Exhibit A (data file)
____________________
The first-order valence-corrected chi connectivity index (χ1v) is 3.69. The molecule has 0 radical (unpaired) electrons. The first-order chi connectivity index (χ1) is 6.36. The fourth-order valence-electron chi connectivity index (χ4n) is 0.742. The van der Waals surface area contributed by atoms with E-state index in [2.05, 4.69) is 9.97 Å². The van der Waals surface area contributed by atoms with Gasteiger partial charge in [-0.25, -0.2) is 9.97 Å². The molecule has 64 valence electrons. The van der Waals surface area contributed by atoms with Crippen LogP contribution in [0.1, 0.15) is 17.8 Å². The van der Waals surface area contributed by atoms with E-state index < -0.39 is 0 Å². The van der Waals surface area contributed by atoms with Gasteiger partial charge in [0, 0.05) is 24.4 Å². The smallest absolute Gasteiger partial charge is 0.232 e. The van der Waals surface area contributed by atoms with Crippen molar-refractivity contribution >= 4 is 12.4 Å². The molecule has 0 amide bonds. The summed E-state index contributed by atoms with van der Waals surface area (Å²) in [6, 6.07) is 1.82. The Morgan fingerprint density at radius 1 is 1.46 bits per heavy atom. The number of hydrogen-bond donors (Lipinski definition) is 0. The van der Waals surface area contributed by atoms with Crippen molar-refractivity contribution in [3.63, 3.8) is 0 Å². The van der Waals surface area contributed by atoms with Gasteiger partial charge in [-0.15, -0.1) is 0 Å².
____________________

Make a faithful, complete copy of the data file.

The first-order valence-corrected chi connectivity index (χ1v) is 3.69. The molecule has 0 radical (unpaired) electrons. The first-order chi connectivity index (χ1) is 6.36. The fourth-order valence-electron chi connectivity index (χ4n) is 0.742. The van der Waals surface area contributed by atoms with E-state index in [2.05, 4.69) is 9.97 Å². The van der Waals surface area contributed by atoms with Gasteiger partial charge in [-0.25, -0.2) is 9.97 Å². The molecule has 64 valence electrons. The van der Waals surface area contributed by atoms with Crippen LogP contribution in [0.1, 0.15) is 17.8 Å². The van der Waals surface area contributed by atoms with E-state index < -0.39 is 0 Å². The van der Waals surface area contributed by atoms with Gasteiger partial charge in [0, 0.05) is 24.4 Å². The smallest absolute Gasteiger partial charge is 0.232 e. The van der Waals surface area contributed by atoms with Crippen molar-refractivity contribution >= 4 is 12.4 Å². The molecule has 0 amide bonds. The summed E-state index contributed by atoms with van der Waals surface area (Å²) in [6, 6.07) is 1.82. The Morgan fingerprint density at radius 1 is 1.46 bits per heavy atom. The number of hydrogen-bond donors (Lipinski definition) is 0. The van der Waals surface area contributed by atoms with Crippen molar-refractivity contribution in [3.63, 3.8) is 0 Å². The van der Waals surface area contributed by atoms with Gasteiger partial charge in [-0.15, -0.1) is 0 Å².